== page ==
If you’re like me, you’re in the middle of your second decade as a performance practitioner and if there’s one thing that I’ve take away from that time, it’s that my own mental well-being is vital to my own long-term health, as well as the ability to maintain this long of a career. If you’ve been in the game longer than that, you already know what I mean. If you’re just starting out, some of what is here will help you keep your head on your shoulders as you go through your career.
To keep that career longevity, we need to practice self-care in some way to be our best selves for those around us, meaning our patients, our clients, our athletes.
Self-care doesn’t have to be elaborate, or time consuming or expensive. Self-care also doesn’t have to be something you add to your list, as most of our “to-do’s” are already long enough. Sometimes taking an item off your list is what you needed all along.
Here are 5 simple ways we can get self-care for ourselves this week, and really every week going forward.
We’re glued to our phones and our computers all day, every day. This is especially true for the phone when we conduct much of our business from it. From answering client texts and emails, to producing social media content, we likely spend a good portion of our day on the phone.
Disconnecting from it entirely is a challenge. I’ll be the first to admit that it’s a big challenge. Even if it’s not handing work related items, there’s the mindless scrolling. Find ways to put the phone down during the day, especially as you unwind at night.
Focus on what’s important and what is deserving of your time and attention. For me, disconnecting from my phone means connecting with my kids at the end of the day.
Sleep is probably one of the simplest, most accessible forms of self-care that we can do, and we don’t do it often or well enough. We wear this lack of sleep as a badge of honor, as if going with as little sleep as possible makes you some sort of superhero.
We take pride in “tired” being the adjective that describes us daily. I mean, it is a relatable adjective when talking to someone. We’re all tired in some way.
Sleep is where we recover from the day to day, it helps our brain health, repairing damage done during the day. This helps our mental health as well.
We’re constantly telling our clients & athletes to look after their sleep, but it would be hypocritical of us if we didn’t do the same for ourselves.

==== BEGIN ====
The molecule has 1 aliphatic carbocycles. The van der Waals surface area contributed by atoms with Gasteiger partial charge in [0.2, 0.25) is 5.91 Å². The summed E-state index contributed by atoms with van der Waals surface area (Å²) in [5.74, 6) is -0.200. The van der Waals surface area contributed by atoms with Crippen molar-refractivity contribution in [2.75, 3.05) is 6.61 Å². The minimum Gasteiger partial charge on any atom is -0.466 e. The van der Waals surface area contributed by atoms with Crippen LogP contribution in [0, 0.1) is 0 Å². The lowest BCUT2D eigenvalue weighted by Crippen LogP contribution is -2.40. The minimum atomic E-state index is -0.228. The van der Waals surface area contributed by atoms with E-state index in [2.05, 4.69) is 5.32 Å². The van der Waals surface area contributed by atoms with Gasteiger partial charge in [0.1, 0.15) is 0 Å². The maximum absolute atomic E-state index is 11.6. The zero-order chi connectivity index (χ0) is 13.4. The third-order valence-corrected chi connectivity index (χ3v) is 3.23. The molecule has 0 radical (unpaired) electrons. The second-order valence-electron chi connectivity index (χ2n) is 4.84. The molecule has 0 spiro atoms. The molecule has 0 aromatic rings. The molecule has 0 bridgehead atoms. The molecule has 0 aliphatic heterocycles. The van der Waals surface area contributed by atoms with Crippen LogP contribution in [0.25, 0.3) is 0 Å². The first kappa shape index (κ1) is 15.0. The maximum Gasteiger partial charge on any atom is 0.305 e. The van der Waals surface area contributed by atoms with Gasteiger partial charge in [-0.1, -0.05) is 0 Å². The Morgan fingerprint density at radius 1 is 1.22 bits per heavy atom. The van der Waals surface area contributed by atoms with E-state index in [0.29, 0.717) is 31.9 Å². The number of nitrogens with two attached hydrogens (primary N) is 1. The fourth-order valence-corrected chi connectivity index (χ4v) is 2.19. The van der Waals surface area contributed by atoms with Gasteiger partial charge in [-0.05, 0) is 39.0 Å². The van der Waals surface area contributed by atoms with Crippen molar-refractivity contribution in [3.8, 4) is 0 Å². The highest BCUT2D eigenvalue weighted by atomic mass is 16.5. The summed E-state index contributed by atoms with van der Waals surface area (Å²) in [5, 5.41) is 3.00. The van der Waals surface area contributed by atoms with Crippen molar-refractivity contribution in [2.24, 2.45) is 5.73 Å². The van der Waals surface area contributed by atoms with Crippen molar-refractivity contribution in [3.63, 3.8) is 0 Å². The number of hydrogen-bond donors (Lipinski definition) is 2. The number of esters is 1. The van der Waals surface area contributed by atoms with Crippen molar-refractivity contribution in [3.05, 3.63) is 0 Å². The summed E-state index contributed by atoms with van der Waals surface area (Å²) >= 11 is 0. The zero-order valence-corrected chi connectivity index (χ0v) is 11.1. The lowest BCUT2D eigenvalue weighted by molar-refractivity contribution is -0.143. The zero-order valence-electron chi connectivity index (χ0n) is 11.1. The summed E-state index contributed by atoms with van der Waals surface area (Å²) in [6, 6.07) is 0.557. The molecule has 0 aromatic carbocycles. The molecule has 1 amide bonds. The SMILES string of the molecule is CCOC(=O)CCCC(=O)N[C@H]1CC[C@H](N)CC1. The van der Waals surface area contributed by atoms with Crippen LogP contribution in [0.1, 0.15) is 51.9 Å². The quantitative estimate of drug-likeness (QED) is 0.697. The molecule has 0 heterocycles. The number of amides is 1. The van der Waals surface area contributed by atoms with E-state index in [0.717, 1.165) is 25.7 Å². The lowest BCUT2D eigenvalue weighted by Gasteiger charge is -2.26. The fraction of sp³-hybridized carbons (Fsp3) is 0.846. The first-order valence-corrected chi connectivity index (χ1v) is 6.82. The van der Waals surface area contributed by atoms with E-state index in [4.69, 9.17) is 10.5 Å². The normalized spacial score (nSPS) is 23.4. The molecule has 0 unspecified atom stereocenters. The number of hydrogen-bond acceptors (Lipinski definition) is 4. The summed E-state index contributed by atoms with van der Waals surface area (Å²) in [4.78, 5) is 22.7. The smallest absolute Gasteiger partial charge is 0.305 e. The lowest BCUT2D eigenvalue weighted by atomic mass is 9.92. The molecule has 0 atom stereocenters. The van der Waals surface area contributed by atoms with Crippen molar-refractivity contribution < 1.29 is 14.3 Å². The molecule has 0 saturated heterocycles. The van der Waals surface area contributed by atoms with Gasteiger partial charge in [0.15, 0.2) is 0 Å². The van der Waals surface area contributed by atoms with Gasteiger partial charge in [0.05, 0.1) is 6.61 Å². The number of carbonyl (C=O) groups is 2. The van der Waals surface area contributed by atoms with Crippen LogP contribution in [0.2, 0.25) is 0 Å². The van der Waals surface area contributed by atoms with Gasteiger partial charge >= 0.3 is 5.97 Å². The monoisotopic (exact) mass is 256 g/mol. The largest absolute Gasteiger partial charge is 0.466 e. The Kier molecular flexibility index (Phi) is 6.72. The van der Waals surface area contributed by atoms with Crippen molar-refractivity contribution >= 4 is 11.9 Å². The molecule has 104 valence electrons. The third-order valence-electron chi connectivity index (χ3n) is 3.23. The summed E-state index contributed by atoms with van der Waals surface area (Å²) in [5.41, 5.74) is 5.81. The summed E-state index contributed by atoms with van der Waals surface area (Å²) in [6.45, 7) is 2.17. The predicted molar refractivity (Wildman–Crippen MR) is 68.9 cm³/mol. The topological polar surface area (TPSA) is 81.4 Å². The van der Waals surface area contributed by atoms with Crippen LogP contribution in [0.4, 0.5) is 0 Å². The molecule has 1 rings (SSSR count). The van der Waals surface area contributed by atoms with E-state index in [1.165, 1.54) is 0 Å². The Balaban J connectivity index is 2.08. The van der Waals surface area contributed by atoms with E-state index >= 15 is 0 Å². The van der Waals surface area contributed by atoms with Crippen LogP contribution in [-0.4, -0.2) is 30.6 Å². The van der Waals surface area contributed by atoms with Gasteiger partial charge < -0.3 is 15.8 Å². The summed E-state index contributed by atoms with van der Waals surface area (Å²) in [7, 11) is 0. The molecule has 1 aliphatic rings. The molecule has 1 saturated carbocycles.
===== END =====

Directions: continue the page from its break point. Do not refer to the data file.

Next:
Whatever you must do to get better sleep, do it, from setting a bedtime to a nighttime routine, to cutting out your phone earlier in the day. Make sleep a priority.
Take a Break
You know the scene from The Shining where Jack goes crazy? When all we do is work and not take downtime for ourselves, we tend to go a little crazy.
Now maybe it’s not murder our families at a winter chalet crazy, but you know. It’s probably something to best avoid.
Not allowing ourselves breaks ramps up our stress levels and have us not enjoying as much of our lives as we could. In fact, it can have us enjoy what we do even less. And I know for a fact that as coaches, we’re passionate about what we do.
I’ve been there. Diving headfirst into nothing but work, but in the end, it makes us more miserable because we are so singularly focused.
Breaks don’t have to be long, in fact, they can be mini breaks throughout the day where you work hard for 60 minutes, then take a 15 time out for yourself. We do however need something extended, like a vacation to really recharge, turn off our brain and relax.
Saying no is, for some people, the hardest thing to do. I’m looking at you “people pleasers” and “obligers” of which I belong to. However, for our own mental health, we have to say no more.
Our physical, mental, and emotional capacity is only so big and eventually can hit a breaking point. Sometimes our capacity for things drops as well for a multitude of reasons, for example, lack of sleep. We can only handle so much till we’re overwhelmed.
We avoid saying no because we feel guilty or that we are letting others down. We can feel like we’re rejecting someone, and no one wants to do that. One thing to take away is that saying no isn’t about rejection of someone else, it’s about protecting and prioritizing our own self. Saying no is about establishing boundaries for yourself, your time, and your energy.
Take a Walk/Do Something Physical
Doing something physical is very beneficial for our mental wellbeing. This can be a workout, a movement snack, or something like a walk.
Being physically active in some way has its physical benefits, but it can also provide some mental and emotional benefits as well. So, if you’re feeling a bit overwhelmed by the week, take a walk, even for 5 minutes and see how you feel.